Do we have to worry about vultures?

The following guest post was written by Brendan Bingham

With Felix Hernandez having won the AL Cy Young Award and Bert Blyleven’s recent election to the Hall of Fame, it seems that wins and losses have fallen out of favor as the primary measures of a pitcher’s success.  However, we remain a long way from ignoring these stats altogether.

Vulture is a term applied to a relief pitcher who collects victories, often not so much through his own pitching prowess, but opportunistically, thanks to the timely late-inning hitting of teammates.  There is an air of deprecation in the use of this term.  In one scenario, the relief pitcher enters the game with his team losing.  This vulture is in a relatively invulnerable position.  If he pitches poorly, perhaps his ERA suffers, but he cannot be charged with the loss.  But if his team scores enough runs to take the lead, he stands to be credited with the win, sometimes after only a short and unspectacular time on the mound.  In a second – perhaps more sinister – scenario, the relief pitcher enters the game with the lead, but fails to hold it.  At least this vulture is at risk of taking the loss.  However, with his team’s rallying to retake the lead, he “earns” the victory, an unsavory accomplishment worthy of its being named for the large carrion-eating bird.

How common are vulture wins?

With the expansion and increasing specialization of relief pitching, we’re hearing more and more about vultures.  Modern day 25-player rosters are typically composed of no less than 11 pitchers, more often 12, sometimes 13.  In contrast, having 10 pitchers on the roster was the norm in the 60s and 70s.  The 4-man starting rotation has become a thing of the past.  Starters are pitching fewer innings and very few complete games.  Relief pitching has been broken down into three or four distinct sub-disciplines, and relievers as a group are pitching more innings.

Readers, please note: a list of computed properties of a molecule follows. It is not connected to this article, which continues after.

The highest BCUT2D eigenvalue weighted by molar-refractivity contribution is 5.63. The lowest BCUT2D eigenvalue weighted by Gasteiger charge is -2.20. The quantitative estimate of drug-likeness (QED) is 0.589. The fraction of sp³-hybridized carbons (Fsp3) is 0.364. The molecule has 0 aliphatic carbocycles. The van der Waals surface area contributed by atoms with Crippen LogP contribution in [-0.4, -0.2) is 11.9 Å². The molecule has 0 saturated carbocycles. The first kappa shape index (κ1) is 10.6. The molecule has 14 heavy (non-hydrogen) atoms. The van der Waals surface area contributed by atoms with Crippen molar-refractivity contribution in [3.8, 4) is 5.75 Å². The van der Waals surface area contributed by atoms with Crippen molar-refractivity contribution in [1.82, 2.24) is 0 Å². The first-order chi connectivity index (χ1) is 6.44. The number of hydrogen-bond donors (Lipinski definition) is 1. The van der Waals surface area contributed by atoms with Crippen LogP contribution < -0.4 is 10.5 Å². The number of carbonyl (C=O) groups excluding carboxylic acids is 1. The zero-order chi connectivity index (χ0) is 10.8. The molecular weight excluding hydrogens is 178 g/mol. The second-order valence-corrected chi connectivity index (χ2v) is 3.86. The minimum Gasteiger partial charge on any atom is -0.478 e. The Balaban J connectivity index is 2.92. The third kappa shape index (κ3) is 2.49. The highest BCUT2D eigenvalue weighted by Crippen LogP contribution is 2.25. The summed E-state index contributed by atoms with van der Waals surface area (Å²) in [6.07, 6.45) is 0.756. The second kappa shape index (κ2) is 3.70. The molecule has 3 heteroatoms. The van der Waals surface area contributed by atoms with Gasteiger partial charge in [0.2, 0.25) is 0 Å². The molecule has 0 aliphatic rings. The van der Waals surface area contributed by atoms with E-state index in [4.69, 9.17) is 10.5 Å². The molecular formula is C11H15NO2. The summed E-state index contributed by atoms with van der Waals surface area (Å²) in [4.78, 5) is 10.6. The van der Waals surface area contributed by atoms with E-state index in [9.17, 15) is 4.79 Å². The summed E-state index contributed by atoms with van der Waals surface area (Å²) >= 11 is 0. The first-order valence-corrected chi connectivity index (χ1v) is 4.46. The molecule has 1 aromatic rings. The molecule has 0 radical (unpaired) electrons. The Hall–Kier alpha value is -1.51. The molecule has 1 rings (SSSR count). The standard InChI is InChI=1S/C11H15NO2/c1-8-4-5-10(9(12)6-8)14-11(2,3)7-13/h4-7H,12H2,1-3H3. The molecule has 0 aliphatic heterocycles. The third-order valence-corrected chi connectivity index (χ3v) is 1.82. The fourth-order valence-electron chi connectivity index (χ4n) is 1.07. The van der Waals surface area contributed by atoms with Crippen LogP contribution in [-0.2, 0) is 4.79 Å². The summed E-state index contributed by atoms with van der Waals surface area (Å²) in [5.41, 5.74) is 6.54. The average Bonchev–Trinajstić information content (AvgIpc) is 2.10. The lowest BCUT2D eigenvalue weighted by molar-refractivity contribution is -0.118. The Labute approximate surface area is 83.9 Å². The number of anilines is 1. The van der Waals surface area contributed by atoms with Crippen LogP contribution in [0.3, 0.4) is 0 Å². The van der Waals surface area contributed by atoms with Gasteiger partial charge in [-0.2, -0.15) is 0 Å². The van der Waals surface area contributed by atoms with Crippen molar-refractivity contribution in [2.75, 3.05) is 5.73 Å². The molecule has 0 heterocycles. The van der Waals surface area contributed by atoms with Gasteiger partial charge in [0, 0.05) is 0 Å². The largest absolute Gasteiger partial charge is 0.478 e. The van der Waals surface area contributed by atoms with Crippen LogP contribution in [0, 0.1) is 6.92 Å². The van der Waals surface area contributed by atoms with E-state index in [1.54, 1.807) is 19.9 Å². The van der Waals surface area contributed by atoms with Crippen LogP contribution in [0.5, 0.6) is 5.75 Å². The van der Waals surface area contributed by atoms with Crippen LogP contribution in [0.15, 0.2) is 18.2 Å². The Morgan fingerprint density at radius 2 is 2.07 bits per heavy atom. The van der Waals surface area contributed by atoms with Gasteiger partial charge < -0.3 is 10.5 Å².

The table below shows the number of wins collected by starters and relievers since 2000.  Please note that “% Starter Wins” is not a traditional winning percentage.  For the purpose of this analysis, losses and losing pitchers are ignored.  For each game played, we’re simply asking – was the winning pitcher a starter or a reliever

Year Starter Wins Relief Wins % Starter Wins
2000 1680 748 69.19
2001 1716 712 70.68
2002 1703 722 70.23
2003 1730 699 71.22
2004 1657 771 68.25
2005 1741 689 71.65
2006 1723 706 70.93
2007 1682 749 69.19
2008 1682 746 69.28
2009 1706 724 70.21
2010 1736 694 71.44

These percentages are remarkable in their lack of variation.  With only minor year-to-year changes, the win in about 70% of MLB games in the past decade was credited to the winning team’s starting pitcher.

It is reasonable to expect that the frequency of vulture wins has increased over time, given the transformation that has taken place in the bullpen, or at least that was my expectation going into this analysis.  However, a quick survey of every tenth year from 1920 to 1990 shows evidence of change, but not where I had expected it.  Indeed, wins by relief pitchers were once less common, but you have to go back to 1950 to see a noteworthy departure from the 70/30 split of recent years.  Before looking at these numbers, I had expected the percentage of wins by starters to have been higher in 1960, if not also in 1970.  Bear in mind that I am not including all years from these earlier decades; rather I am trusting that one year in ten is representative of the decade, always a dangerous assumption.

Year Starter Wins Relief Wins % Starter Wins
1920 1062 166 86.48
1930 990 242 80.36
1940 958 270 78.01
1950 965 265 78.46
1960 856 376 69.48
1970 1386 557 71.33
1980 1533 568 72.97
1990 1509 596 71.69

Traditionally, pitchers were expected to finish what they started.  Relief pitchers were often called upon only when the game was out of reach.  That’s an admittedly simple-minded view of relief pitching, but perhaps close enough to accurate for the 20s, 30s and 40s.  While it is only in the past two decades that our recognition of relievers’ contributions has included election to Cooperstown, it was during the 1950s that some well-known relievers emerged.  Two examples are Clem Lebine, who had double-digit relief wins for the ’55 and ’56 Brooklyn Dodgers, and Elroy Face, who performed the same feat for the ’59 and ’60 Pirates.